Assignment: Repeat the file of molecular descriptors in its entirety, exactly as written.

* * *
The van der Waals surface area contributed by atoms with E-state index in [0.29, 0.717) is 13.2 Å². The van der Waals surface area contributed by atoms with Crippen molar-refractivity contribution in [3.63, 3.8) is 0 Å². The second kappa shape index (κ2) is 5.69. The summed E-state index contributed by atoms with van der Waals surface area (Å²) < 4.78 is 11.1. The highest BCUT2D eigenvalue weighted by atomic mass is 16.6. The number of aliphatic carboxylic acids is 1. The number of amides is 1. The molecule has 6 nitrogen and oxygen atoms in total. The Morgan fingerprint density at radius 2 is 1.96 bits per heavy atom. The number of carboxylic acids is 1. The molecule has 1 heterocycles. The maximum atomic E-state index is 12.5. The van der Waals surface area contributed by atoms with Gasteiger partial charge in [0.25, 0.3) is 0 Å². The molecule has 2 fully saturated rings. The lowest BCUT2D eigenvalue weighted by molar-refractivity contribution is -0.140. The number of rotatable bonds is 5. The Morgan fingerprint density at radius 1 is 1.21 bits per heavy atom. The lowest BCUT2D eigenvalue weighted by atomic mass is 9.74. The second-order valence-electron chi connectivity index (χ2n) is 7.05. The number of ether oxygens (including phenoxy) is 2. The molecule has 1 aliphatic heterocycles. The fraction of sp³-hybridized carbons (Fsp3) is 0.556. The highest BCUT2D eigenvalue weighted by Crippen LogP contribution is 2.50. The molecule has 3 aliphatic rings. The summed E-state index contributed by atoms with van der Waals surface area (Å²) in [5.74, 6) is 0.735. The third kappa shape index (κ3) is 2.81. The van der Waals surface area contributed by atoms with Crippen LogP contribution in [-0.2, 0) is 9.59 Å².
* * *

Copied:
The van der Waals surface area contributed by atoms with E-state index in [0.29, 0.717) is 13.2 Å². The van der Waals surface area contributed by atoms with Crippen molar-refractivity contribution in [3.63, 3.8) is 0 Å². The second kappa shape index (κ2) is 5.69. The summed E-state index contributed by atoms with van der Waals surface area (Å²) < 4.78 is 11.1. The highest BCUT2D eigenvalue weighted by atomic mass is 16.6. The number of aliphatic carboxylic acids is 1. The number of amides is 1. The molecule has 6 nitrogen and oxygen atoms in total. The Morgan fingerprint density at radius 2 is 1.96 bits per heavy atom. The number of carboxylic acids is 1. The molecule has 1 heterocycles. The maximum atomic E-state index is 12.5. The van der Waals surface area contributed by atoms with Gasteiger partial charge in [0.25, 0.3) is 0 Å². The molecule has 2 fully saturated rings. The lowest BCUT2D eigenvalue weighted by molar-refractivity contribution is -0.140. The number of rotatable bonds is 5. The Morgan fingerprint density at radius 1 is 1.21 bits per heavy atom. The lowest BCUT2D eigenvalue weighted by atomic mass is 9.74. The second-order valence-electron chi connectivity index (χ2n) is 7.05. The number of ether oxygens (including phenoxy) is 2. The molecule has 1 aliphatic heterocycles. The fraction of sp³-hybridized carbons (Fsp3) is 0.556. The highest BCUT2D eigenvalue weighted by Crippen LogP contribution is 2.50. The molecule has 3 aliphatic rings. The summed E-state index contributed by atoms with van der Waals surface area (Å²) in [5.74, 6) is 0.735. The third kappa shape index (κ3) is 2.81. The van der Waals surface area contributed by atoms with Crippen LogP contribution in [-0.2, 0) is 9.59 Å².